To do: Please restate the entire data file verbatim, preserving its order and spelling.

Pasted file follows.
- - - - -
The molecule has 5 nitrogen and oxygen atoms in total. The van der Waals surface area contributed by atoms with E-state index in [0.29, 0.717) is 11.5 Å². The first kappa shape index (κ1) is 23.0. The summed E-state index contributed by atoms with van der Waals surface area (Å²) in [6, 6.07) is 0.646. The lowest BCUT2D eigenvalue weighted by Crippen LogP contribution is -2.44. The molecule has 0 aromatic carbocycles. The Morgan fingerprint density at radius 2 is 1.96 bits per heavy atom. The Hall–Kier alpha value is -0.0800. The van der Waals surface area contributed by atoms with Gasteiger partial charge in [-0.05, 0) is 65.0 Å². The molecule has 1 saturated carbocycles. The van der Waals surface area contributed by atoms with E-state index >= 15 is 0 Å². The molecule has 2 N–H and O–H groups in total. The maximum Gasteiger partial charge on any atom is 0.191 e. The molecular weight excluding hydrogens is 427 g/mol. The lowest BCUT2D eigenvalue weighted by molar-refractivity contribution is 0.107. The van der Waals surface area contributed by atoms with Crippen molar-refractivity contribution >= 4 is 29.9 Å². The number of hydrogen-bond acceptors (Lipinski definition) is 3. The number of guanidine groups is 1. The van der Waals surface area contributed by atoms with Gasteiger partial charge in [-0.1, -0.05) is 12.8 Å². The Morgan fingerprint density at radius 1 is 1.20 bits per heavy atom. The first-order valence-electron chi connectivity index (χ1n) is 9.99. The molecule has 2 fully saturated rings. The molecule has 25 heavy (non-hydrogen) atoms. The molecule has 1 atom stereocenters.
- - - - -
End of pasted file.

The molecule has 5 nitrogen and oxygen atoms in total. The van der Waals surface area contributed by atoms with E-state index in [0.29, 0.717) is 11.5 Å². The first kappa shape index (κ1) is 23.0. The summed E-state index contributed by atoms with van der Waals surface area (Å²) in [6, 6.07) is 0.646. The lowest BCUT2D eigenvalue weighted by Crippen LogP contribution is -2.44. The molecule has 0 aromatic carbocycles. The Morgan fingerprint density at radius 2 is 1.96 bits per heavy atom. The Hall–Kier alpha value is -0.0800. The van der Waals surface area contributed by atoms with Gasteiger partial charge in [-0.05, 0) is 65.0 Å². The molecule has 1 saturated carbocycles. The van der Waals surface area contributed by atoms with E-state index >= 15 is 0 Å². The molecule has 2 N–H and O–H groups in total. The maximum Gasteiger partial charge on any atom is 0.191 e. The molecular weight excluding hydrogens is 427 g/mol. The lowest BCUT2D eigenvalue weighted by molar-refractivity contribution is 0.107. The van der Waals surface area contributed by atoms with Crippen molar-refractivity contribution >= 4 is 29.9 Å². The number of hydrogen-bond acceptors (Lipinski definition) is 3. The number of guanidine groups is 1. The van der Waals surface area contributed by atoms with Gasteiger partial charge in [-0.1, -0.05) is 12.8 Å². The Morgan fingerprint density at radius 1 is 1.20 bits per heavy atom. The first-order valence-electron chi connectivity index (χ1n) is 9.99. The molecule has 2 fully saturated rings. The molecule has 25 heavy (non-hydrogen) atoms. The molecule has 1 atom stereocenters.